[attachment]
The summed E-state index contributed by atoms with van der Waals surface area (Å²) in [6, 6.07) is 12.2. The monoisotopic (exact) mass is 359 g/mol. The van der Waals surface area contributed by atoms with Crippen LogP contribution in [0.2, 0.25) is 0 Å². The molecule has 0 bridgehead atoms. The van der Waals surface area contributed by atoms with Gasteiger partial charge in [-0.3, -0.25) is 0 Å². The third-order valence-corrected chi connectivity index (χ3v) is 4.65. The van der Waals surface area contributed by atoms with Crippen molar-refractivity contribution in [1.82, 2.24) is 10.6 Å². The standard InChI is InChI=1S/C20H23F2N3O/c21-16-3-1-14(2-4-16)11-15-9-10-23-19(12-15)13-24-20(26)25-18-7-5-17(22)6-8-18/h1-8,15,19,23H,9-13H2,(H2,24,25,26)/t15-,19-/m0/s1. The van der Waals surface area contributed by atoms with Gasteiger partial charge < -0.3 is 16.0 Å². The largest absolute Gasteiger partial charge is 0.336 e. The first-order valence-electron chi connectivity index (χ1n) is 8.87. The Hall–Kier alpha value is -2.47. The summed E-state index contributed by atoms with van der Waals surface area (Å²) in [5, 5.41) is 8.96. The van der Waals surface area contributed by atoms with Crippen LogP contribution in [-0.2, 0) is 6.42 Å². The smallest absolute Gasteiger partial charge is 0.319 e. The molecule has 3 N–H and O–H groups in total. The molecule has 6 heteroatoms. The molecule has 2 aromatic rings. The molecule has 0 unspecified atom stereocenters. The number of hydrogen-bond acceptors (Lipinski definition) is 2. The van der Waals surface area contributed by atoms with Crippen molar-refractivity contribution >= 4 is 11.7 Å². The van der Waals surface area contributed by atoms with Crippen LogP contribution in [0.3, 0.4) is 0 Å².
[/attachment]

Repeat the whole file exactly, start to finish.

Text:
The summed E-state index contributed by atoms with van der Waals surface area (Å²) in [6, 6.07) is 12.2. The monoisotopic (exact) mass is 359 g/mol. The van der Waals surface area contributed by atoms with Crippen LogP contribution in [0.2, 0.25) is 0 Å². The molecule has 0 bridgehead atoms. The van der Waals surface area contributed by atoms with Gasteiger partial charge in [-0.3, -0.25) is 0 Å². The third-order valence-corrected chi connectivity index (χ3v) is 4.65. The van der Waals surface area contributed by atoms with Crippen molar-refractivity contribution in [1.82, 2.24) is 10.6 Å². The standard InChI is InChI=1S/C20H23F2N3O/c21-16-3-1-14(2-4-16)11-15-9-10-23-19(12-15)13-24-20(26)25-18-7-5-17(22)6-8-18/h1-8,15,19,23H,9-13H2,(H2,24,25,26)/t15-,19-/m0/s1. The van der Waals surface area contributed by atoms with Gasteiger partial charge < -0.3 is 16.0 Å². The largest absolute Gasteiger partial charge is 0.336 e. The first-order valence-electron chi connectivity index (χ1n) is 8.87. The Hall–Kier alpha value is -2.47. The summed E-state index contributed by atoms with van der Waals surface area (Å²) in [5, 5.41) is 8.96. The van der Waals surface area contributed by atoms with Crippen LogP contribution in [-0.2, 0) is 6.42 Å². The smallest absolute Gasteiger partial charge is 0.319 e. The molecule has 3 N–H and O–H groups in total. The molecule has 6 heteroatoms. The molecule has 2 aromatic rings. The molecule has 0 unspecified atom stereocenters. The number of hydrogen-bond acceptors (Lipinski definition) is 2. The van der Waals surface area contributed by atoms with Crippen molar-refractivity contribution >= 4 is 11.7 Å². The van der Waals surface area contributed by atoms with Crippen LogP contribution in [0.3, 0.4) is 0 Å².